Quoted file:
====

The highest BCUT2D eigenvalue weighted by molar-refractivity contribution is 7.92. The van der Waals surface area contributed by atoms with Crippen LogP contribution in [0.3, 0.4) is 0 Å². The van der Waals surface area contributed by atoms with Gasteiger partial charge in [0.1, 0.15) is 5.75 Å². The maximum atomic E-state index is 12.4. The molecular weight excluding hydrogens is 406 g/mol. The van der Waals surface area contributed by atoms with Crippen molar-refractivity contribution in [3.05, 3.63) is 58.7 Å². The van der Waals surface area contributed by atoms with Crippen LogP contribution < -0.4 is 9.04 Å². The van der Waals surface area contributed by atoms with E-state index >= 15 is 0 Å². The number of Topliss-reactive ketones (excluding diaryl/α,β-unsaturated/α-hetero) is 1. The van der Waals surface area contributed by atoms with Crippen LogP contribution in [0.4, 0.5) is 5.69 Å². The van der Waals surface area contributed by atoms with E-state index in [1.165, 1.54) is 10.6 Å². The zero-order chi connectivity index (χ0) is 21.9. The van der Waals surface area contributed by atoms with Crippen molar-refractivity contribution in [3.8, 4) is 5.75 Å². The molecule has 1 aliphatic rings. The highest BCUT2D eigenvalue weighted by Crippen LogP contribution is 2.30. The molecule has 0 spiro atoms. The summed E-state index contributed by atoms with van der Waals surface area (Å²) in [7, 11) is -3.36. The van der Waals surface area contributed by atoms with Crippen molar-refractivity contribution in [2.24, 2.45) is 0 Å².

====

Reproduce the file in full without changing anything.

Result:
The highest BCUT2D eigenvalue weighted by molar-refractivity contribution is 7.92. The van der Waals surface area contributed by atoms with Crippen LogP contribution in [0.3, 0.4) is 0 Å². The van der Waals surface area contributed by atoms with Gasteiger partial charge in [0.1, 0.15) is 5.75 Å². The maximum atomic E-state index is 12.4. The molecular weight excluding hydrogens is 406 g/mol. The van der Waals surface area contributed by atoms with Crippen molar-refractivity contribution in [3.05, 3.63) is 58.7 Å². The van der Waals surface area contributed by atoms with Crippen LogP contribution < -0.4 is 9.04 Å². The van der Waals surface area contributed by atoms with E-state index >= 15 is 0 Å². The number of Topliss-reactive ketones (excluding diaryl/α,β-unsaturated/α-hetero) is 1. The van der Waals surface area contributed by atoms with Crippen LogP contribution in [0.4, 0.5) is 5.69 Å². The van der Waals surface area contributed by atoms with E-state index in [1.165, 1.54) is 10.6 Å². The zero-order chi connectivity index (χ0) is 21.9. The van der Waals surface area contributed by atoms with Crippen molar-refractivity contribution in [3.8, 4) is 5.75 Å². The molecule has 1 aliphatic rings. The highest BCUT2D eigenvalue weighted by Crippen LogP contribution is 2.30. The molecule has 0 spiro atoms. The summed E-state index contributed by atoms with van der Waals surface area (Å²) in [7, 11) is -3.36. The van der Waals surface area contributed by atoms with Crippen molar-refractivity contribution in [2.24, 2.45) is 0 Å².